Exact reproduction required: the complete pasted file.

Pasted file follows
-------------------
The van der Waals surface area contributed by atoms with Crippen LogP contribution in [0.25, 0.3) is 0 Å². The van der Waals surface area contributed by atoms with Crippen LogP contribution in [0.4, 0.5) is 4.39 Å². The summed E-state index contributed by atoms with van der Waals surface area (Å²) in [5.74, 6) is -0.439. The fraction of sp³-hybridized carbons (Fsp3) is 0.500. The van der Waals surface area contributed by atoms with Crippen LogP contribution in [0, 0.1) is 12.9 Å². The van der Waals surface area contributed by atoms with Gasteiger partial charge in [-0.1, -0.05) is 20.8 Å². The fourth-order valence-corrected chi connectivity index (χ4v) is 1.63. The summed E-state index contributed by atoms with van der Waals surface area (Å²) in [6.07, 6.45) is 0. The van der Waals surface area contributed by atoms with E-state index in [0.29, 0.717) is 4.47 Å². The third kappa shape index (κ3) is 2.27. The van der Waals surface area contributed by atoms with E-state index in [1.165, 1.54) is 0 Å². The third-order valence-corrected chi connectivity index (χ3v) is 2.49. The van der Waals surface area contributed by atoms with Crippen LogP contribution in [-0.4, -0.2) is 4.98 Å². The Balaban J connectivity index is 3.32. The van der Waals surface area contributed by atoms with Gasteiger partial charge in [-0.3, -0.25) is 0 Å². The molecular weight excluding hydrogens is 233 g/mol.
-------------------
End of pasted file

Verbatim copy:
The van der Waals surface area contributed by atoms with Crippen LogP contribution in [0.25, 0.3) is 0 Å². The van der Waals surface area contributed by atoms with Crippen LogP contribution in [0.4, 0.5) is 4.39 Å². The summed E-state index contributed by atoms with van der Waals surface area (Å²) in [5.74, 6) is -0.439. The fraction of sp³-hybridized carbons (Fsp3) is 0.500. The van der Waals surface area contributed by atoms with Crippen LogP contribution in [0, 0.1) is 12.9 Å². The van der Waals surface area contributed by atoms with Gasteiger partial charge in [-0.1, -0.05) is 20.8 Å². The fourth-order valence-corrected chi connectivity index (χ4v) is 1.63. The summed E-state index contributed by atoms with van der Waals surface area (Å²) in [6.07, 6.45) is 0. The van der Waals surface area contributed by atoms with E-state index in [0.29, 0.717) is 4.47 Å². The third kappa shape index (κ3) is 2.27. The van der Waals surface area contributed by atoms with E-state index in [1.165, 1.54) is 0 Å². The third-order valence-corrected chi connectivity index (χ3v) is 2.49. The van der Waals surface area contributed by atoms with Crippen LogP contribution in [-0.4, -0.2) is 4.98 Å². The Balaban J connectivity index is 3.32. The van der Waals surface area contributed by atoms with Gasteiger partial charge in [-0.3, -0.25) is 0 Å². The molecular weight excluding hydrogens is 233 g/mol.